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Management changes unlikely to come when sale of MLSE is completed

TORONTO - Brian Burke's job is safe. Bryan Colangelo and Aron Winter can rest easy as well.

The impending sale of Maple Leafs Sports and Entertainment to Bell Canada and Rogers isn't expected to affect the men in charge of running the company's sports teams.

"They've said that the management team here is one of the reasons they were interested in this company," Tom Anselmi, MLSE's executive vice-president and chief operating officer, said Friday. "Obviously, (they like) the teams and the content and the resources. We've got a terrific management team here we're real proud of, some of the best GMs in the business.

"We've just got to get on about doing the job now."

Burke's Maple Leafs are almost 30 games into the NHL regular season while Colangelo's Raptors opened training camp Friday following the NBA lockout. Winter and his staff at Toronto FC are currently preparing for next month's Major League Soccer draft.

It's an extremely busy time in the Air Canada Centre offices.

In addition to the long ownership search, the company is also still looking to replace outgoing CEO Richard Peddie.

"Richard's leaving at the end of December so everyone's going to have to pick up their socks a little bit and do a little bit more," said Anselmi. "And you combine that with launching a Raptors season a month and half late and helping this (sale) close, we won't be short of things to do.

"Job one is getting back to day-to-day business as usual and let the teams do what they've got to do, which is starting to win."

Success on the rink, court and pitch was fleeting while the Ontario Teachers' Pension Plan controlled the company. On Friday, it announced that it would sell its 80 per cent stake for $1.32 billion.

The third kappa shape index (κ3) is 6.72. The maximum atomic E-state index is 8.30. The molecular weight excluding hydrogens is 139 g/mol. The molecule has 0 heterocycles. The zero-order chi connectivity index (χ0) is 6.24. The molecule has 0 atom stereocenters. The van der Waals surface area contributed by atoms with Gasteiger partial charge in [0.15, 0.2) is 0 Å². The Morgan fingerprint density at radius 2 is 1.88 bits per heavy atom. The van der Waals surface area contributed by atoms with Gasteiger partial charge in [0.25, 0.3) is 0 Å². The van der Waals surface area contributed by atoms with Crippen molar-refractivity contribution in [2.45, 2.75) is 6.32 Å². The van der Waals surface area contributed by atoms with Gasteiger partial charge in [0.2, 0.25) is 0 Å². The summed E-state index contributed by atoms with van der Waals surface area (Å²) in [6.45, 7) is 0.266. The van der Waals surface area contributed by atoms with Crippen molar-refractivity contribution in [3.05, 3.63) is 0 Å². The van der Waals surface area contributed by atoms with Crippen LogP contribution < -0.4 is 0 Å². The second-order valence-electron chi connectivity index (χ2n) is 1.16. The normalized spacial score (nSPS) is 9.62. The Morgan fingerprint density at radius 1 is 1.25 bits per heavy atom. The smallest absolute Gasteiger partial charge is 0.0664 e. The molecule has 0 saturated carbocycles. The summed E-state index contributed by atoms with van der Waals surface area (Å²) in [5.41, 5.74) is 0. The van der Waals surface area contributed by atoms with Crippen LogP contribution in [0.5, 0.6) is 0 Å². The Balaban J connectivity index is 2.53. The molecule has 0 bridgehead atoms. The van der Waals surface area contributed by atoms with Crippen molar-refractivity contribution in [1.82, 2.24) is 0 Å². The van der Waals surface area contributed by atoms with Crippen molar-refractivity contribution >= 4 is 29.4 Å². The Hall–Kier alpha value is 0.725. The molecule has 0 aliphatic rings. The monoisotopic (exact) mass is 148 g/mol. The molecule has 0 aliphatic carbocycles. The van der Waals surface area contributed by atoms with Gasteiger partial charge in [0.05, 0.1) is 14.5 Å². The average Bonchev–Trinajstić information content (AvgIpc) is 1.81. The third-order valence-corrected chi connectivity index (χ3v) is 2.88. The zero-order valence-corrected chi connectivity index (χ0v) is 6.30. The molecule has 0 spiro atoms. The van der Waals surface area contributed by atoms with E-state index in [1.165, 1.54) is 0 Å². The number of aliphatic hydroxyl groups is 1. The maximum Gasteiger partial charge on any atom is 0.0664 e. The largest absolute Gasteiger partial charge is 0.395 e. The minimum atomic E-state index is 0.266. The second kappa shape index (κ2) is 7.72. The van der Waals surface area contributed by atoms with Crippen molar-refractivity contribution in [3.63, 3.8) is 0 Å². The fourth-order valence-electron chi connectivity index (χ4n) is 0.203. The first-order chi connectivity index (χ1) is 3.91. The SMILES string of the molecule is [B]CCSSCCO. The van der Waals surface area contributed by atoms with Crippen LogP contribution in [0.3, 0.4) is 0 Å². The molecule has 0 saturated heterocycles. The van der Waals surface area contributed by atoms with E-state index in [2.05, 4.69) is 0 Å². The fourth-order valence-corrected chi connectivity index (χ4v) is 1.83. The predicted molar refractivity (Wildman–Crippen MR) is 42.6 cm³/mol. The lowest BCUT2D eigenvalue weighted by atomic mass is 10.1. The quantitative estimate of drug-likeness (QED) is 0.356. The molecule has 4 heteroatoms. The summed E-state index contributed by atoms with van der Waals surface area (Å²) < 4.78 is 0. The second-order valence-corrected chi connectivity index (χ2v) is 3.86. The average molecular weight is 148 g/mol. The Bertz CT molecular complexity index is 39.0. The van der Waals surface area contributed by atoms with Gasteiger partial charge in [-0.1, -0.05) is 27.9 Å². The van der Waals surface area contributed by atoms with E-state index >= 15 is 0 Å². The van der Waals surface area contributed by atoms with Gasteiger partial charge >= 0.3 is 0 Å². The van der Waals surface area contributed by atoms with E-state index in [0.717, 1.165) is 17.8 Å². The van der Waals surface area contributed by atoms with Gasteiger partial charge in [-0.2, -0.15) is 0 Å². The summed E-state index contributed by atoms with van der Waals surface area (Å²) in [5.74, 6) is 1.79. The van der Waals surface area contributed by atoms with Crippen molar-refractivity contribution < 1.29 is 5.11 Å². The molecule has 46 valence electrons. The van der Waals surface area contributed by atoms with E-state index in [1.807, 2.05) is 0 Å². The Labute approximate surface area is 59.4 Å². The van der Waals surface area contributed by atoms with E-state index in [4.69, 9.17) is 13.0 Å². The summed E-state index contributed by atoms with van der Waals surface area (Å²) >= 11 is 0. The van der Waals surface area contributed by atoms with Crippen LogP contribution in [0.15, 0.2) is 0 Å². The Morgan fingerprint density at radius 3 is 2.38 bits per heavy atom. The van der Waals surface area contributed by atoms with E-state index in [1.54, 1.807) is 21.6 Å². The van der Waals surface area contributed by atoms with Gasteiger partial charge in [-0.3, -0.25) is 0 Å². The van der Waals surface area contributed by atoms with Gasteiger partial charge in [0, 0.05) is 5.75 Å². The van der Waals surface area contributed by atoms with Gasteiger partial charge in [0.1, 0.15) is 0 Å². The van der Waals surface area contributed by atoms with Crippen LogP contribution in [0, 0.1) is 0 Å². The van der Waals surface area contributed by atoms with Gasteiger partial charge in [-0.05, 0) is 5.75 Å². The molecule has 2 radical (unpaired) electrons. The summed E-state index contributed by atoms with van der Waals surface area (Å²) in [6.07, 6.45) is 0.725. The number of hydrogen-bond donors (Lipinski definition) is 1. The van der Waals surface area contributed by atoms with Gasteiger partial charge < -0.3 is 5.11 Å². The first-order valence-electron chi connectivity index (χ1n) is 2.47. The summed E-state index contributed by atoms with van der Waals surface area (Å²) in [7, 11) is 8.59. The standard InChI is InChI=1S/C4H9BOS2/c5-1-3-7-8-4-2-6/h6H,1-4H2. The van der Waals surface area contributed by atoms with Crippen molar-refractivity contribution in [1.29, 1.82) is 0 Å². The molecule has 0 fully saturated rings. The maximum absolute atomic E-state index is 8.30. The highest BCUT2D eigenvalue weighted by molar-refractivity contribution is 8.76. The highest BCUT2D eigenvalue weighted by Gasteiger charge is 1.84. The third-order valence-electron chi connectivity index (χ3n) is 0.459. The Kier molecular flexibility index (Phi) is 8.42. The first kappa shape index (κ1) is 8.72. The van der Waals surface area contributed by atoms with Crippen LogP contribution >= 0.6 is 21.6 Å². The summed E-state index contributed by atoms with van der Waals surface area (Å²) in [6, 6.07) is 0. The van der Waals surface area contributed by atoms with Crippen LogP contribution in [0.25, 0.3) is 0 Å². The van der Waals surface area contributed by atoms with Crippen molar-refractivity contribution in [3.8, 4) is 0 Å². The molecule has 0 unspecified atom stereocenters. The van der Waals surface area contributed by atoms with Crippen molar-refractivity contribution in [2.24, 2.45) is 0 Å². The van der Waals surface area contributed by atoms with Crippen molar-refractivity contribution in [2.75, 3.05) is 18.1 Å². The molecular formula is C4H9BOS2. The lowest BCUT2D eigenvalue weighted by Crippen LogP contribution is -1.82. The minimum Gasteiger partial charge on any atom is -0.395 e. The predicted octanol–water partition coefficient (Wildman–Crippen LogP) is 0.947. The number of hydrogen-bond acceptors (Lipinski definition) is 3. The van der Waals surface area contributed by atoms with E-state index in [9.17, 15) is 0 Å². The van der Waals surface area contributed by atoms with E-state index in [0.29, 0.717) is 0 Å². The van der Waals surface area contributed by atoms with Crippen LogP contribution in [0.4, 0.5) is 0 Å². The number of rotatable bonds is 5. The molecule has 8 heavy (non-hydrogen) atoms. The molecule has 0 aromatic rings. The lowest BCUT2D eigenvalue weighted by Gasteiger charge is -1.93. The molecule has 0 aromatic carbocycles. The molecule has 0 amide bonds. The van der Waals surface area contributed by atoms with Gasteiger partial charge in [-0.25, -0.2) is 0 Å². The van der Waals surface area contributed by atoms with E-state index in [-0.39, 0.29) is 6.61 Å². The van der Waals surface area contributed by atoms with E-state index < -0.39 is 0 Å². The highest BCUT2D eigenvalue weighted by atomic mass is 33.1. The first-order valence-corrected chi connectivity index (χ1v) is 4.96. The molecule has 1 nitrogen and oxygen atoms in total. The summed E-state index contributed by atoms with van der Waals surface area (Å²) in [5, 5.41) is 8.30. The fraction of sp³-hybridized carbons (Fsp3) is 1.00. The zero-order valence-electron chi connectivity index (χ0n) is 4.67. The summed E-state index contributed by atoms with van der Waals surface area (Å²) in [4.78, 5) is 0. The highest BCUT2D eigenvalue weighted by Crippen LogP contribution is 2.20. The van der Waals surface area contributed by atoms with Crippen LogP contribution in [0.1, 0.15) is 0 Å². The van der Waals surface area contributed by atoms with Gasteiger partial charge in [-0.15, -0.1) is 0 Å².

The sale isn't expected to be finalized until the summer, but Burke doesn't anticipate any changes to the way he does business in the near or long term. He's been president and general manager of the Maple Leafs for three years and can't envision any way for Rogers and Bell to contribute more than the teachers did.

"It is a hard-cap system," Burke told reporters in Washington. "A deep pockets owner maybe can spend on the front office side or maybe can do things on the broadcast side, but it can't change what you pay players."

Burke addressed his team before they faced the Capitals on Friday night and promised them that they wouldn't see any changes. Colangelo and Winter were among those that attended a glitzy news conference at the ACC.

Most of the discussion from the prospective owners was centred around their plans to distribute content across various platforms.

"I really believe this is going to be just a pivotal moment in sports history in Canada when we look back on it in 10 or 20 years from now," said Anselmi.

In the meantime, the mandate remains exactly as it's been for the men calling the shots with the Maple Leafs, Raptors and Toronto FC.

During his time at the podium on Friday, MLSE chairman Larry Tanenbaum talked about the importance of turning each of the struggling teams into winners.

The message was heard loud and clear.

"The plan is to have lots of success," said Anselmi. "Larry was real clear: Winning is job one here. We've had a lot of success here as an organization except for we need to win more. That's the priority now.

"We give these teams the resources, we've got to put the best people in place and we think we have that."


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